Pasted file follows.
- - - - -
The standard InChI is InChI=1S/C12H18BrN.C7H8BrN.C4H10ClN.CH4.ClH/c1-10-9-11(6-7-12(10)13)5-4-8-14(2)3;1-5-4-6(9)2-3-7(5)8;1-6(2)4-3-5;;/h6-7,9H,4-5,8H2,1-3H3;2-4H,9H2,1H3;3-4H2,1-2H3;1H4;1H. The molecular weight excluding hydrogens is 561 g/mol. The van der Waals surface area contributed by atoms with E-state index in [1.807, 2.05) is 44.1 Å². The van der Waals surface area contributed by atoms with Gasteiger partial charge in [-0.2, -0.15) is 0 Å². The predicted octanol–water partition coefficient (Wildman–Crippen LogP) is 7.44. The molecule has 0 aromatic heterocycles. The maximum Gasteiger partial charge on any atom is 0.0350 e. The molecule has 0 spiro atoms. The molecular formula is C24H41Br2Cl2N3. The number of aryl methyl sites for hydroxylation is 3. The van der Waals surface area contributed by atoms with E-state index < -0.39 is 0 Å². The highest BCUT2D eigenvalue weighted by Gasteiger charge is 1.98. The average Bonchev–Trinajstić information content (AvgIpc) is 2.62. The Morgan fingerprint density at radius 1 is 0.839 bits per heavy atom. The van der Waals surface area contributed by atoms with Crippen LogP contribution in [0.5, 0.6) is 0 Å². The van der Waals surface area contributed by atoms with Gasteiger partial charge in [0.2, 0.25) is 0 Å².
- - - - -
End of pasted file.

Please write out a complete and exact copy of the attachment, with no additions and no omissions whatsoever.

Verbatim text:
The standard InChI is InChI=1S/C12H18BrN.C7H8BrN.C4H10ClN.CH4.ClH/c1-10-9-11(6-7-12(10)13)5-4-8-14(2)3;1-5-4-6(9)2-3-7(5)8;1-6(2)4-3-5;;/h6-7,9H,4-5,8H2,1-3H3;2-4H,9H2,1H3;3-4H2,1-2H3;1H4;1H. The molecular weight excluding hydrogens is 561 g/mol. The van der Waals surface area contributed by atoms with E-state index in [1.807, 2.05) is 44.1 Å². The van der Waals surface area contributed by atoms with Gasteiger partial charge in [-0.2, -0.15) is 0 Å². The predicted octanol–water partition coefficient (Wildman–Crippen LogP) is 7.44. The molecule has 0 aromatic heterocycles. The maximum Gasteiger partial charge on any atom is 0.0350 e. The molecule has 0 spiro atoms. The molecular formula is C24H41Br2Cl2N3. The number of aryl methyl sites for hydroxylation is 3. The van der Waals surface area contributed by atoms with E-state index < -0.39 is 0 Å². The highest BCUT2D eigenvalue weighted by Gasteiger charge is 1.98. The average Bonchev–Trinajstić information content (AvgIpc) is 2.62. The Morgan fingerprint density at radius 1 is 0.839 bits per heavy atom. The van der Waals surface area contributed by atoms with Crippen LogP contribution in [0.5, 0.6) is 0 Å². The van der Waals surface area contributed by atoms with Gasteiger partial charge in [0.2, 0.25) is 0 Å².